Creighton finally lays her cards on the table without showing them all
Sketch: meandering Dáil debate will have little bearing on women leaving the State
Lucinda Creighton’s speech on the Protection of Life During Pregnancy Bill “was very interesting, not least for the number of red herrings she introduced during the course of it”.
A woman and her husband sit in the departure lounge at Dublin Airport, waiting to catch their flight to Liverpool. He holds her hand and wishes he could take their sadness away. It’s been like this since the doctor said their baby will not survive after birth.
“I can’t believe this is happening,” she says quietly.
He nods, lost for words.
Their flight is called. They pick up their overnight cases and continue their heartbreaking journey to the abortion clinic abroad.
In Cork Airport, there’s a similar scene.
A young girl sits with her mam, watching the board for details of their flight to Amsterdam. They don’t talk about the rape.
The girl looks out the window at the rain.
“I can’t believe this is happening,” murmurs her mother, slowly shaking her head. “Lucinda Creighton could lose the Fine Gael whip and, much more importantly, she will have to step down as Minister of State for European Affairs.”
The departure gate opens. They pick up their cabin bags and continue on their shattering journey to the abortion clinic abroad . . .
Back in Leinster House yesterday, we played the numbers game.
Ticking off the names of those Fine Gael deputies who say they will defy party instructions and vote against the Protection of Life During Pregnancy Bill.
Should it pass into legislation – and all the signs are that it will do so comfortably – nothing will change.
Except, emphasises the Taoiseach and his Ministers and those TDs in the party who are under considerable pressure to oppose this Bill, the circumstances where a woman can have a legal abortion here will become even more restricted than they are today.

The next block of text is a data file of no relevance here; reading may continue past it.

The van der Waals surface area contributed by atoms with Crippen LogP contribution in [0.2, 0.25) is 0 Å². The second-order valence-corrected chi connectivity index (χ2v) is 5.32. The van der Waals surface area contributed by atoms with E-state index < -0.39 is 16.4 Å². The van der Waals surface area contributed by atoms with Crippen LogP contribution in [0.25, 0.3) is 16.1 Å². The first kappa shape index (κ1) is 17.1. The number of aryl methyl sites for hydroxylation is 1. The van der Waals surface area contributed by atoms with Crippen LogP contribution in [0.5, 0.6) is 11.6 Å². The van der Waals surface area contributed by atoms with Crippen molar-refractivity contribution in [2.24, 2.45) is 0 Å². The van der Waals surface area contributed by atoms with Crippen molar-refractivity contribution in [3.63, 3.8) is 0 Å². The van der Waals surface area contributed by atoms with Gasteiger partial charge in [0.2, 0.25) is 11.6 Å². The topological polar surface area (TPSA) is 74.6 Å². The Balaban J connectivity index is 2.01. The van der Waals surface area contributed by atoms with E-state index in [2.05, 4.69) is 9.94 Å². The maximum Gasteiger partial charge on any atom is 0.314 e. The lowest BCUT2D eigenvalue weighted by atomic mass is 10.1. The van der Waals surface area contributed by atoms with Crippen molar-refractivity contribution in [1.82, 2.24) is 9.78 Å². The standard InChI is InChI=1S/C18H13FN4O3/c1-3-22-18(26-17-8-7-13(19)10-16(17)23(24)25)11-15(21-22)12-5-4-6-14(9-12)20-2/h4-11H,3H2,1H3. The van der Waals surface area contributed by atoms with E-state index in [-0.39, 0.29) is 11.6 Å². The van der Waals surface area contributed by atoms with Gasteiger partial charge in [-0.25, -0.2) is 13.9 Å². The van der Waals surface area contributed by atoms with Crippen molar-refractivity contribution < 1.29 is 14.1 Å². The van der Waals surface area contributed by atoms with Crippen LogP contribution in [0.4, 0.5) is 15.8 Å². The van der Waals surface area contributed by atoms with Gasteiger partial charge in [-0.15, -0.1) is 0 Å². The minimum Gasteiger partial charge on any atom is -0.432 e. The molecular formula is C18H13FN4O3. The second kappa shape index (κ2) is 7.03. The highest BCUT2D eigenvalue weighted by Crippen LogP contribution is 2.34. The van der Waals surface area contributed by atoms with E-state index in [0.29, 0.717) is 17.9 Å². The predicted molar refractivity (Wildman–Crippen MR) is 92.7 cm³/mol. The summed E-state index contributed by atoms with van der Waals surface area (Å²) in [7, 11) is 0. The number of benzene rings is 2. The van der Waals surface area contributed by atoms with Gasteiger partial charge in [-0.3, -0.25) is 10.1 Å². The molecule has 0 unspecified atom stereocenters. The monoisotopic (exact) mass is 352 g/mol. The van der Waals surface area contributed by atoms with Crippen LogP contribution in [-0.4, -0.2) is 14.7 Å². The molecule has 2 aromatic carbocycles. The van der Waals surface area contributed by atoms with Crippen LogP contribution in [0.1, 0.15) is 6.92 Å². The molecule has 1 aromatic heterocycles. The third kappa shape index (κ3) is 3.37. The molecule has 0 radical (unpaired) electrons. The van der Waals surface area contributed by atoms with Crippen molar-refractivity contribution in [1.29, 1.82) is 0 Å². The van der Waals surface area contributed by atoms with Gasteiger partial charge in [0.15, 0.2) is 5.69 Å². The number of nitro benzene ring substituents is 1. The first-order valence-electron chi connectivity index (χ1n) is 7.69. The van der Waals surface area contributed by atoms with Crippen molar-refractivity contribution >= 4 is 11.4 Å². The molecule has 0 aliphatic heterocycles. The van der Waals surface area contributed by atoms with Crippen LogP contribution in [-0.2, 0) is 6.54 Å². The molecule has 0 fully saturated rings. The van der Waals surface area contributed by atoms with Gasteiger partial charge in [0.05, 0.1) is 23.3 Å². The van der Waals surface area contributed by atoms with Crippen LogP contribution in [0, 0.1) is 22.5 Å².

All eyes were on Lucinda Creighton.
Her deep reservations about the legislation as it stands now is a matter of record. Until yesterday, she was able to avoid having to take a position on the debate due to her heavy workload during the EU presidency.
But that’s Lithuania’s baby now.
“Lucinda was unlucky with the timing. She could have been out of the country if the abortion vote was held during the presidency. That’s hard luck on her,” said a sympathetic colleague.
But yesterday morning, the deputy for Dublin South East had to lay her cards on the table. Which she did, but without showing them all.
Her speech on the Bill was very interesting, not least for the amount of red herrings she introduced during the course of it.
The Government’s stated aim to legislate for the confined parameters of a Supreme Court ruling brought Lucinda on a world tour.
She linked China’s single baby policy and female babies being aborted in India with what might happen here if the Protection of Life During Pregnancy Bill is passed.
“The phenomenon of designer babies is one element that horrifies me most,” she said, going on to mention the joy of the Special Olympics “which saw children and adults with intellectual disabilities – and particularly Down syndrome – celebrated in this country like never before”.
Interestingly, Independent TD Finian McGrath, who has a daughter with Down syndrome, spoke before the Minister of State and said he is backing the legislation.
“When I was outside Leinster House protesting for more resources for people with disabilities, I didn’t see many of the people who are voting against this Bill standing alongside me,” he told us.